Many of these trends are going to affect the rest of the economy as well. The Uberization of driving jobs will soon shift to autonomous cars and robot assisted shipping. Even the old saw about finding a job “flipping burgers” will not hold true for much longer. Where will people find work? That I would like to know.

“…we have to make sure that we have the kinds of policies here at home where we provide people with the skills they need to get the jobs that are available in the economy…”
US Treasury Secretary Jack Lew, interview with Kai Ryssdal, Marketplace

Yes, Jack, we need to be sure that people are trained up for those jobs. But what are those jobs? And where are they? Where are they?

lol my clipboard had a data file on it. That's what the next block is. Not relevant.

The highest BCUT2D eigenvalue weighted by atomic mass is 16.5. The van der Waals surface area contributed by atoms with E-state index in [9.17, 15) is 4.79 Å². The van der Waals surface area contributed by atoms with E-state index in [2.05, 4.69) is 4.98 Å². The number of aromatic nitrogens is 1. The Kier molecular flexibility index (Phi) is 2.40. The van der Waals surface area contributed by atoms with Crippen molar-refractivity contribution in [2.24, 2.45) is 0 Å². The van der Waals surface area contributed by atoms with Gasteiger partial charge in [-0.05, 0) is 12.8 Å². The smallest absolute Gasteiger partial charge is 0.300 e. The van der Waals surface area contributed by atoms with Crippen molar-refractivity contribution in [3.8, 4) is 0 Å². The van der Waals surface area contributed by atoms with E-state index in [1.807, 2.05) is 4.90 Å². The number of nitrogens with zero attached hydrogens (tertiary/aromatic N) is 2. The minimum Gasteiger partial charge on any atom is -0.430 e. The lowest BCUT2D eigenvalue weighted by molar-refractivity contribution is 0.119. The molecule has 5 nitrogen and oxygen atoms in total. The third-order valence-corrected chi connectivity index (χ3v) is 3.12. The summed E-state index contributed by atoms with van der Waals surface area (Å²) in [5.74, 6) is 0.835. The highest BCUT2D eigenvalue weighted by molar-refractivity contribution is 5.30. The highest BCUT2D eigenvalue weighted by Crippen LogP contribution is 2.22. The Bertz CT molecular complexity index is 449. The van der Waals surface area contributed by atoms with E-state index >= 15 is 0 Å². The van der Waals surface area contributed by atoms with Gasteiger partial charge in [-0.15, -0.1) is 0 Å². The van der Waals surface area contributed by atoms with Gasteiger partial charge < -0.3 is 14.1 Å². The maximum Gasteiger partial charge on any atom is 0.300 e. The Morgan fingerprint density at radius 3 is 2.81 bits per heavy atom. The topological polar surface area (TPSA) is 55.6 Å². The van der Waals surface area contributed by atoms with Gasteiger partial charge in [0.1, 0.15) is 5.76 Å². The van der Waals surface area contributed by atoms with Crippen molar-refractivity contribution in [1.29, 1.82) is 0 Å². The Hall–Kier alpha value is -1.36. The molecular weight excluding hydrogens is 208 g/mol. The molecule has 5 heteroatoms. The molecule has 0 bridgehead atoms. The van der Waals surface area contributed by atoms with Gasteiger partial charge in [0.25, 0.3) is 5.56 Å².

— Techwite

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Apple Flashback 2006: Weird News

Looking back at 2015 – News about labor practices in China, wearables, and Big Tech in politics. But wait! This is from 2006. Tempora mutantur?

Apple’s Bad News? – The business news is alive with stories that Apple’s iPods are built by virtual slave labor in China. [Isn’t that true of all manufactured goods from China?] Does make you wonder how prices are going to stay low when the rest of the world asks for a decent wage. Apple has stated it will ‘investigate’ since this clearly runs against their corporate philosophy.